Dreams of celebrity, riches, and fame
A world of opportunities waiting unclaimed
These dreams were finished, cut off, destroyed
They came to an end on July the Fourth
Don’t die misled, not knowing the truth
In the depths of the earth, in an ill black hole
There’s a callous creature destroying the lives of souls
Take my word, life is grand
You never know when you’ll die
It’s part of the plan
Become a Christian, be faithful, stand strong
Once you leave this earth
There’s no coming home.

Selah:Don’t be afraid! I am the First and the Last. I am the living one. I died, but look—I am alive forever and ever! And I hold the keys of death and the grave (Revelations 1:17-18).

Words of the Wise: “Live every day as if it were your last, because one of these days, it will be.”
-Jeremy Schwartz

I had on new clothes
New sneakers on my feet.
I was there for class on time
Went to the back and took my seat.
Yeah, I'm moving up
I'm already grown.
Soon I'll be graduating
And out on my own.
I talked to some of my friends
We were all having fun.
Said some things I shouldn't have said.
Did stuff I shouldn't have done.
I knew I was different
I felt God touch my heart.
I knew I should set a standard
But then I'd be set apart.
Walking to the bus, I was not looking for strength.
I heard the car tires screeching,
But now it's too late.
I'm standing in this room,
And I can see the heavenly gate.
Oh no! I never prayed,
I thought I had time to get it straight!
An angel walked up to me
He had a book in his hand.
I knew it was the Book of Life,
When would this dream end?
I told him my name,
And he began to look.
Then he looked at me sadly and said,
Your name is not in this book.
Angel, this is a dream,
No, I can't be dead!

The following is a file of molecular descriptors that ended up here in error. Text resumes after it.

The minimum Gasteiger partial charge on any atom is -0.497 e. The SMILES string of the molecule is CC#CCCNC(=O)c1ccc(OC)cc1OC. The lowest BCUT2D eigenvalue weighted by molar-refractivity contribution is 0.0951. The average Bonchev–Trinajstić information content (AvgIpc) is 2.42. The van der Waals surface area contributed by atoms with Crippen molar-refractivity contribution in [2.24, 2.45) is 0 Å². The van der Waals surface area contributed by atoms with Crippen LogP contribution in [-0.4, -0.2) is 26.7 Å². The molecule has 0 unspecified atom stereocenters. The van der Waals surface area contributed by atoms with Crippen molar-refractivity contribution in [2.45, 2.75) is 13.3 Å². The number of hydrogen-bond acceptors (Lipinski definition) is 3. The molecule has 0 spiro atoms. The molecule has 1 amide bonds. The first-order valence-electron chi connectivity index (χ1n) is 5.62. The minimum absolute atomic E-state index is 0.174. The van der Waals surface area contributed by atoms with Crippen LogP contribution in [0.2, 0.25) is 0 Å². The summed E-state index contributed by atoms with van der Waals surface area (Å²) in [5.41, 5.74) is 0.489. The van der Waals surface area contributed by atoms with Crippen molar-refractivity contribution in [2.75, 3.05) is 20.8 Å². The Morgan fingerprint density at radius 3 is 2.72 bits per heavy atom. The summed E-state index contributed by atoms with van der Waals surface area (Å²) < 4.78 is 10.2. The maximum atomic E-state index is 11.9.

He closed the book and turned away,
He whispered - You cannot
proceed ahead. this can't be real.
Angel, you can't turn me away.
Let me talk to God,
Maybe He'll let me stay.
He led me to the gate,
And Jesus came to me.
He did not let me in but said,
Beloved what is your need?
Jesus, I cried, please,
Don't cast me away from you.
Tears ran down his face as he said,
You knew what you needed to do.
Lord, please I'm young
I never thought I would die.
I thought I'd have plenty of time
Death caught me by surprise.
Lord, I went to church
Please, Jesus, I believe.
He said you would not accept me,
My love you would not receive.
Lord, there were too many
hypocrites. They weren't being true.
He took a step back and asked,
What does that have to do with you?
Lord, my family claimed to be saved
They weren't real. You know.
He said, I died for you
Now I have to go.
I fell to my knees crying to Him
Lord, I planned to be real tomorrow.
I couldn't make Him understand
I had never felt such sorrow.
Then it hit me hard, I asked,
Lord, where will I go?
He looked into my eyes
and said, My child you already know.
Please Jesus, I begged
The place is so hot.
It seemed to trouble and grieve him,
He whispered, DEPART FROM ME,
Lord, you're supposed to be love
How can you send me to damnation?
He replied -- With your mouth you said you loved me,
But each day you rejected my salvation.
With that in an instant,
Day turned into night.
I never knew such torture could be, Now too late,
I know the Bible is right.
If I can tell you anything
Hell has no age.
It is a place of torture
Separated from God and full of rage.
You know, I thought it was funny, a joke
But this one thing is true.
If you never accept Jesus Christ,
So please, ask Him into your heart.

Author Unknown

(Circulated via email, we thought the message of this poem was powerful and went well with the theme of this chapter.)

Hollywood portrays a false world people want to live in.
They will forget about morals and sell their souls to get in
They want to be stars that shine high in the sky,
but too often they come down crashing with no wings to fly.
John had hopes and dreams of being on the big screen.
He wanted to be recognized as THE man on the scene.
He sacrificed daily and put in his work,
he kept on trying, even when the rejection hurt.